Turmoil triggers another circuit breaker
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Turmoil triggers another circuit breaker

Thailand's stock market witnessed more turbulence, triggering another circuit breaker yesterday, as recent monetary easing and a soft lockdown in Bangkok did little to change depressed sentiment.

Share prices of SET-listed companies where operations are tied to shopping malls saw a significant dip as the Bangkok Metropolitan Administration on Saturday ordered a soft lockdown in the capital and adjacent provinces.

Starting on March 22, malls and markets in Bangkok and adjacent provinces, except those selling food and essential consumer goods, have been ordered to close for three weeks to slow the spread of the Covid-19 outbreak.

The share price of Central Retail Corporation Plc (CRC), Thailand's largest retailer, fell by 15% to 21 baht, a far cry from its IPO price at 42 baht per share.

A heavy sell-off in the retail and commerce sectors pulled down the Stock Exchange of Thailand, as these sectors have been reeling from lower tourism revenue and an economic slump.

"Revenue generated from supermarkets makes up only 10-20% of total revenue for malls. Some small vendors might not rent spaces at these malls again because of this outbreak," said Jitipol Puksamatanan, head of markets strategy at SCB Securities. "Small malls are not expected to withstand this shutdown as their larger counterparts have been feeling the pinch across the board."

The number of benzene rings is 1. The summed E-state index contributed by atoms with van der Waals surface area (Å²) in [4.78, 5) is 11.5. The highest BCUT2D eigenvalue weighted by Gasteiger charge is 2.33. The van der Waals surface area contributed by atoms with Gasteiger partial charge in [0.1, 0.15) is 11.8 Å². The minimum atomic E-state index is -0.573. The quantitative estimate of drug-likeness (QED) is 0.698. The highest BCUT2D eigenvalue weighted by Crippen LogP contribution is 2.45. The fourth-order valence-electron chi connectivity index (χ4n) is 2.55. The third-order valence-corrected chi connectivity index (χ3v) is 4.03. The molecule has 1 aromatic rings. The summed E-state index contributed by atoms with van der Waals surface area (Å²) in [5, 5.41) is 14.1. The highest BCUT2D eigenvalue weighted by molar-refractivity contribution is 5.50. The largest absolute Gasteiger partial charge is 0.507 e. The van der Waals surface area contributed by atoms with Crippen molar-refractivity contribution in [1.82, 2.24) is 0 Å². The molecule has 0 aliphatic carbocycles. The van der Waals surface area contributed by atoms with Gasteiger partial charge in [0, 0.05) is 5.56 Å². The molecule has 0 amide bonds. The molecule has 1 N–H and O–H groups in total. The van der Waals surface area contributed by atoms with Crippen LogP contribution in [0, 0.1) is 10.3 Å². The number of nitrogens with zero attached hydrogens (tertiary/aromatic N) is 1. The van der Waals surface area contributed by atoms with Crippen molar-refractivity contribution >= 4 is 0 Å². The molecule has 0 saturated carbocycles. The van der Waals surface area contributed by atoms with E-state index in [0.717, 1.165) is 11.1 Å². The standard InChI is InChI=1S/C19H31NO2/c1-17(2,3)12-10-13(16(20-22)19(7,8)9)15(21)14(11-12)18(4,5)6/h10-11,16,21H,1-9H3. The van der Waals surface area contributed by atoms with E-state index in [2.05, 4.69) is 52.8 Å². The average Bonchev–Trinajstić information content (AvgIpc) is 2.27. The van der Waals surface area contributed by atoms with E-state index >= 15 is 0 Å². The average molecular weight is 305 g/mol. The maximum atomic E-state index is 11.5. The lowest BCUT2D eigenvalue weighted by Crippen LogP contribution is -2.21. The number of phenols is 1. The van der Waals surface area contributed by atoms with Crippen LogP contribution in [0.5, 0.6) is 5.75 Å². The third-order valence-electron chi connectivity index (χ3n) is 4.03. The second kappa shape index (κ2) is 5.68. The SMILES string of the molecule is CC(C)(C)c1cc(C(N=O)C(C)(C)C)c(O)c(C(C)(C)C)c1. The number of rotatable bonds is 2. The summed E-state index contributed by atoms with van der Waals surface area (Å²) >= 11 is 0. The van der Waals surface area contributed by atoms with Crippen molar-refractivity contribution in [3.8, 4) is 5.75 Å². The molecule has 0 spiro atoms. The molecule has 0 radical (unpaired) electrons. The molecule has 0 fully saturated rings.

Sorrabhol Virameteekul, senior vice-president at Kasikorn Securities, said the key factors weakening the bourse yesterday were rising Covid-19 cases in Thailand and India, supply disruption in the US and the high yield spread of the US energy sector, which implied that energy debentures could default or not rollover on the back of low crude prices.

"The market is worried the lockdown of department stores will not be temporary and could escalate nationwide if the outbreak cannot be controlled," said Mr Sorrabhol.

The SET index fell by 102.78 points or -9.12% to close at 1,024.46 points in turnover worth 60 billion baht. Foreign investors will continue selling high-risk assets to hold the US dollar as a safe haven, he said.

Net foreign outflows totalled 109 billion baht as of March 23, while return on the SET index fell by 28.7% year-to-date.

The Bank of Thailand's Monetary Policy Committee cut the policy interest rate by 25 basis points to a new record low of 0.75% last Friday, aiming to reduce the burden of interest on borrowers affected by the coronavirus outbreak and alleviate strains on liquidity in the financial markets.

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